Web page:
Seth Godin's blog entry today sums up so much of my frustration with much of what I see on the Net:
Yes, I know you're a master of the web, that you've visited every website written in English, that you've been going to SXSW for ten years, that you were one of the first bloggers, you used Foursquare before it was cool and you can code in HTML in your sleep. Yes, I know that you sit in the back of the room tweeting clever ripostes when speakers are up front failing on a panel and that you had a LOLcat published before they stopped being funny.
But what have you shipped?
What have you done with your connection skills that has been worthy of criticism, that moved the dial and that changed the world?
Go, do that.
Right on, Seth. To that list of "so you can..." I'd add
- You're a master debater on Slashdot and Reddit
- You're quick with a link to letmegooglethatforyou.com
- You correct people in the ways in which they ask questions in IRC
The tough part is that most of the things that you do "with your connection skills that has been worthy of criticism, that moved the dial and that changed the world" require you to get off your ass and get out from behind a keyboard.
Ever given a talk at a user group meeting? Ever organized a conference? Or lined up a speaker for a user group meeting? Written an article or blog post where people say "That's changed the way I look at things?" Or created software where people say "I don't know how I lived without this?"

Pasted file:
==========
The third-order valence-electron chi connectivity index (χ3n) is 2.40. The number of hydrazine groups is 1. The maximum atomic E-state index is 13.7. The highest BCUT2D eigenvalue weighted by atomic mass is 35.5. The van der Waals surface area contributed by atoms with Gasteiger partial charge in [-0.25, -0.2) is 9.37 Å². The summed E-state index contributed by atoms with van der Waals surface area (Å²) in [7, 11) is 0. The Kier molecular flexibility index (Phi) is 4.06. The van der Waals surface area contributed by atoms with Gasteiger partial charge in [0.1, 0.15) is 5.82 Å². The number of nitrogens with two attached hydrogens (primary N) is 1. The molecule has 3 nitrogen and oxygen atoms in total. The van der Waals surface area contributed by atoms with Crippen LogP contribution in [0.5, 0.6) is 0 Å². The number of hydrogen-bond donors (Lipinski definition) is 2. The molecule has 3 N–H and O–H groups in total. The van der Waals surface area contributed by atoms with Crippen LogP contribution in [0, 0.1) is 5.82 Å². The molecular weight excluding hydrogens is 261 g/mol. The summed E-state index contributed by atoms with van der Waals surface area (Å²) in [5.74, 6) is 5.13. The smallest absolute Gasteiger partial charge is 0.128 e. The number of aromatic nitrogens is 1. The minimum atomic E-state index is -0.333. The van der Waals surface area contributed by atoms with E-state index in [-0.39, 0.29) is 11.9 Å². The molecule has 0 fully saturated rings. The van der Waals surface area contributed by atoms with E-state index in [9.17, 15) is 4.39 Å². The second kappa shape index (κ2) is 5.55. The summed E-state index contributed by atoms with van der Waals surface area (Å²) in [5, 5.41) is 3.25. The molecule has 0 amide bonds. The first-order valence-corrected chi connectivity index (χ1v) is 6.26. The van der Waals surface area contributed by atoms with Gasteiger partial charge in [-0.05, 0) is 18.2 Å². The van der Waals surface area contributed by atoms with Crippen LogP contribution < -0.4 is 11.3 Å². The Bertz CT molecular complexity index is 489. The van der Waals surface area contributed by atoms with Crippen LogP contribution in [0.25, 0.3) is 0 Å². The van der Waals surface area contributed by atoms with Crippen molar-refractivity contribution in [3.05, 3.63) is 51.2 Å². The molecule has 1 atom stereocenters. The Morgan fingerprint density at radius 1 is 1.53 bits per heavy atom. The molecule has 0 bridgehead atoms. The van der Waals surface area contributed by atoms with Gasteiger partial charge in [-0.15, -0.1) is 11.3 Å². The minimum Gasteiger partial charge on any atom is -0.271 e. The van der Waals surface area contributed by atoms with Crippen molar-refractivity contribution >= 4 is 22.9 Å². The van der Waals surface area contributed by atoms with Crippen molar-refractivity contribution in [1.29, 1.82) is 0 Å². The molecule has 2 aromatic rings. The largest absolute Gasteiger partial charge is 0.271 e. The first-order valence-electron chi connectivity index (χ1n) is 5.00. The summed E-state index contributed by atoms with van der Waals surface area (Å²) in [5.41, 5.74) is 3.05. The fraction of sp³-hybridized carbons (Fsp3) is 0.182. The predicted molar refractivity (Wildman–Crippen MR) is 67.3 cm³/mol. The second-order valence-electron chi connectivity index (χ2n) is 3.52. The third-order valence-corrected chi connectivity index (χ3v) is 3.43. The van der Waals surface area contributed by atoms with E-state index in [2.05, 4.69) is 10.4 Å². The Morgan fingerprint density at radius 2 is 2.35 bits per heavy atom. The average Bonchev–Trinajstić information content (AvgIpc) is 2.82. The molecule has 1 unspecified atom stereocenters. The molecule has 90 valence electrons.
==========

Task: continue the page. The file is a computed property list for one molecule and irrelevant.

When Seth talks about "moved the dial and changed the world," I'll even set the bar a bit lower. When was the last time someone thanked you for downvoting someone on reddit, or being an oh-so-clever snark poster on Slashdot? Ever received appreciations for pointing out what you perceived as someone's shortcomings in a flame war?
Which is more likely?
- "Thanks for telling that guy your negative opinion of him."
- "Thanks for that presentation on Ruby modules."
- "Thanks for reaching level 75 on Farmville."
- "Thanks for putting together this group. I learned a lot."
Get out there from behind your keyboard and do something that builds rather than tears down.